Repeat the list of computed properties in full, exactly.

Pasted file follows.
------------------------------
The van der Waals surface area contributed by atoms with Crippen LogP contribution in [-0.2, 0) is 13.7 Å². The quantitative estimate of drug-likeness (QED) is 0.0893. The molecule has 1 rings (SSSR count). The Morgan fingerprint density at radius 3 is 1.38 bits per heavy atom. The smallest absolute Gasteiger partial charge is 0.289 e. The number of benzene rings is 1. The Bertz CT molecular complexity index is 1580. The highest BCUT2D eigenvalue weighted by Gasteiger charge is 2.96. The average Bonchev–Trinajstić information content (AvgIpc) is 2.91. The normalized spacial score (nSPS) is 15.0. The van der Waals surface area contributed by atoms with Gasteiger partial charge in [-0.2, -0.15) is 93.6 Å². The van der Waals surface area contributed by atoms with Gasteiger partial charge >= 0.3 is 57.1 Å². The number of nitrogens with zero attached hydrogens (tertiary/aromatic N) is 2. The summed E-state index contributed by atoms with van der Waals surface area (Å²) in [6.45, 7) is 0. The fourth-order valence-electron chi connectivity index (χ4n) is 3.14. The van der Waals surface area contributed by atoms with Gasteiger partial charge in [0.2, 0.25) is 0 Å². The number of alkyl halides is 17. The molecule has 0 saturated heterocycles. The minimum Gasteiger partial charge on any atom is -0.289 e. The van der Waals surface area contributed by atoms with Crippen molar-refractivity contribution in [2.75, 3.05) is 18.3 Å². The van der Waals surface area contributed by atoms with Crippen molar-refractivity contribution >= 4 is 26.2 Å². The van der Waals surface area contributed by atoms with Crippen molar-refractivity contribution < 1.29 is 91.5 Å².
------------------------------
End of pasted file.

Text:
The van der Waals surface area contributed by atoms with Crippen LogP contribution in [-0.2, 0) is 13.7 Å². The quantitative estimate of drug-likeness (QED) is 0.0893. The molecule has 1 rings (SSSR count). The Morgan fingerprint density at radius 3 is 1.38 bits per heavy atom. The smallest absolute Gasteiger partial charge is 0.289 e. The number of benzene rings is 1. The Bertz CT molecular complexity index is 1580. The highest BCUT2D eigenvalue weighted by Gasteiger charge is 2.96. The average Bonchev–Trinajstić information content (AvgIpc) is 2.91. The normalized spacial score (nSPS) is 15.0. The van der Waals surface area contributed by atoms with Gasteiger partial charge in [-0.2, -0.15) is 93.6 Å². The van der Waals surface area contributed by atoms with Gasteiger partial charge >= 0.3 is 57.1 Å². The number of nitrogens with zero attached hydrogens (tertiary/aromatic N) is 2. The summed E-state index contributed by atoms with van der Waals surface area (Å²) in [6.45, 7) is 0. The fourth-order valence-electron chi connectivity index (χ4n) is 3.14. The van der Waals surface area contributed by atoms with Gasteiger partial charge in [0.2, 0.25) is 0 Å². The number of alkyl halides is 17. The molecule has 0 saturated heterocycles. The minimum Gasteiger partial charge on any atom is -0.289 e. The van der Waals surface area contributed by atoms with Crippen molar-refractivity contribution in [2.75, 3.05) is 18.3 Å². The van der Waals surface area contributed by atoms with Crippen molar-refractivity contribution >= 4 is 26.2 Å². The van der Waals surface area contributed by atoms with Crippen molar-refractivity contribution < 1.29 is 91.5 Å².